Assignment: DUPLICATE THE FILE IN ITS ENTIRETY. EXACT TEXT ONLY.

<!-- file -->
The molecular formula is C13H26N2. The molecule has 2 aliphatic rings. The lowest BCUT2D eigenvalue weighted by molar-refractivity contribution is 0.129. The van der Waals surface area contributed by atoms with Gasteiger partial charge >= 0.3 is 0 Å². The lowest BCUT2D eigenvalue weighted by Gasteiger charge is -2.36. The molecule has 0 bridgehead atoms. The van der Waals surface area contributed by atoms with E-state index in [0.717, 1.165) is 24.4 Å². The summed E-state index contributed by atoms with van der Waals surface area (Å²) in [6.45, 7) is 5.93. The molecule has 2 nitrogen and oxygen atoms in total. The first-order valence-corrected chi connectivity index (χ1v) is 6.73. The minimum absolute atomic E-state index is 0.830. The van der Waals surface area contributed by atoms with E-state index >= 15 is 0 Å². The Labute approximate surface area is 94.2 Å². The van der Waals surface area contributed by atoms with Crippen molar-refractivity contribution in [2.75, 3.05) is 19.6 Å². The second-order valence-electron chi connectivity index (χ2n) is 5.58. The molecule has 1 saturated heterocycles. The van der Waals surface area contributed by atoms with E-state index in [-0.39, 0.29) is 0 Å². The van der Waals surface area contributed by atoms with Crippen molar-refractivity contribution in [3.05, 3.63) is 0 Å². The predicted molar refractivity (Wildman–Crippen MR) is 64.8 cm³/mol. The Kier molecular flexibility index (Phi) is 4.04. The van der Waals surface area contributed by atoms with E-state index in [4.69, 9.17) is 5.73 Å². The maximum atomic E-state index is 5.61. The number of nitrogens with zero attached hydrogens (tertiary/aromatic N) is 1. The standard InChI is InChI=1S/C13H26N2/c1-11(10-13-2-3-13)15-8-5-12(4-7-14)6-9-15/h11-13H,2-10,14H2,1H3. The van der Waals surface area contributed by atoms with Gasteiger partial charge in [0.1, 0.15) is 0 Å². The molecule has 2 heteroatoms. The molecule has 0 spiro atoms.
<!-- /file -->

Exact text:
The molecular formula is C13H26N2. The molecule has 2 aliphatic rings. The lowest BCUT2D eigenvalue weighted by molar-refractivity contribution is 0.129. The van der Waals surface area contributed by atoms with Gasteiger partial charge >= 0.3 is 0 Å². The lowest BCUT2D eigenvalue weighted by Gasteiger charge is -2.36. The molecule has 0 bridgehead atoms. The van der Waals surface area contributed by atoms with E-state index in [0.717, 1.165) is 24.4 Å². The summed E-state index contributed by atoms with van der Waals surface area (Å²) in [6.45, 7) is 5.93. The molecule has 2 nitrogen and oxygen atoms in total. The first-order valence-corrected chi connectivity index (χ1v) is 6.73. The minimum absolute atomic E-state index is 0.830. The van der Waals surface area contributed by atoms with E-state index >= 15 is 0 Å². The Labute approximate surface area is 94.2 Å². The van der Waals surface area contributed by atoms with Crippen molar-refractivity contribution in [2.75, 3.05) is 19.6 Å². The second-order valence-electron chi connectivity index (χ2n) is 5.58. The molecule has 1 saturated heterocycles. The van der Waals surface area contributed by atoms with E-state index in [-0.39, 0.29) is 0 Å². The van der Waals surface area contributed by atoms with Crippen molar-refractivity contribution in [3.05, 3.63) is 0 Å². The predicted molar refractivity (Wildman–Crippen MR) is 64.8 cm³/mol. The Kier molecular flexibility index (Phi) is 4.04. The van der Waals surface area contributed by atoms with E-state index in [4.69, 9.17) is 5.73 Å². The maximum atomic E-state index is 5.61. The number of nitrogens with zero attached hydrogens (tertiary/aromatic N) is 1. The standard InChI is InChI=1S/C13H26N2/c1-11(10-13-2-3-13)15-8-5-12(4-7-14)6-9-15/h11-13H,2-10,14H2,1H3. The van der Waals surface area contributed by atoms with Gasteiger partial charge in [0.1, 0.15) is 0 Å². The molecule has 2 heteroatoms. The molecule has 0 spiro atoms.